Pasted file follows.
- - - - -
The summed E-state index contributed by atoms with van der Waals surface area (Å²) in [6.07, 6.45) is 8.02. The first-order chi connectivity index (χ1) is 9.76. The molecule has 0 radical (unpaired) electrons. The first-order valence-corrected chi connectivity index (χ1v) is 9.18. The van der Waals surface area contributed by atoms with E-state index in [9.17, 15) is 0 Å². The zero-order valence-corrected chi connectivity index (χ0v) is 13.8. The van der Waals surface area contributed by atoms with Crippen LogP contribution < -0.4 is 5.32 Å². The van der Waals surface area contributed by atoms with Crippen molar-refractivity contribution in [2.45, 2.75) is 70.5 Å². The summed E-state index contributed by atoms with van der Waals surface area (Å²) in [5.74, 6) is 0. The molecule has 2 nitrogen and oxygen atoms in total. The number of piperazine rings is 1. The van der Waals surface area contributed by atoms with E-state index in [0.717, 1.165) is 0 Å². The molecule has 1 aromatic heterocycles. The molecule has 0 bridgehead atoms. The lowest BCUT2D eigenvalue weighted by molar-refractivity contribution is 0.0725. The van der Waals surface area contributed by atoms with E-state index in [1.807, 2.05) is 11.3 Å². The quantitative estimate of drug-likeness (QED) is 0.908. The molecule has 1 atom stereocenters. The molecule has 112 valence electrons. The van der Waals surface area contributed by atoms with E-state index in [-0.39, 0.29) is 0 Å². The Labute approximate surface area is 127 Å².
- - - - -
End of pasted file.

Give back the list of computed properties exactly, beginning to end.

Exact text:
The summed E-state index contributed by atoms with van der Waals surface area (Å²) in [6.07, 6.45) is 8.02. The first-order chi connectivity index (χ1) is 9.76. The molecule has 0 radical (unpaired) electrons. The first-order valence-corrected chi connectivity index (χ1v) is 9.18. The van der Waals surface area contributed by atoms with E-state index in [9.17, 15) is 0 Å². The zero-order valence-corrected chi connectivity index (χ0v) is 13.8. The van der Waals surface area contributed by atoms with Crippen LogP contribution < -0.4 is 5.32 Å². The van der Waals surface area contributed by atoms with Crippen molar-refractivity contribution in [2.45, 2.75) is 70.5 Å². The summed E-state index contributed by atoms with van der Waals surface area (Å²) in [5.74, 6) is 0. The molecule has 2 nitrogen and oxygen atoms in total. The number of piperazine rings is 1. The van der Waals surface area contributed by atoms with E-state index in [0.717, 1.165) is 0 Å². The molecule has 1 aromatic heterocycles. The molecule has 0 bridgehead atoms. The lowest BCUT2D eigenvalue weighted by molar-refractivity contribution is 0.0725. The van der Waals surface area contributed by atoms with E-state index in [1.807, 2.05) is 11.3 Å². The quantitative estimate of drug-likeness (QED) is 0.908. The molecule has 1 atom stereocenters. The molecule has 112 valence electrons. The van der Waals surface area contributed by atoms with E-state index in [-0.39, 0.29) is 0 Å². The Labute approximate surface area is 127 Å².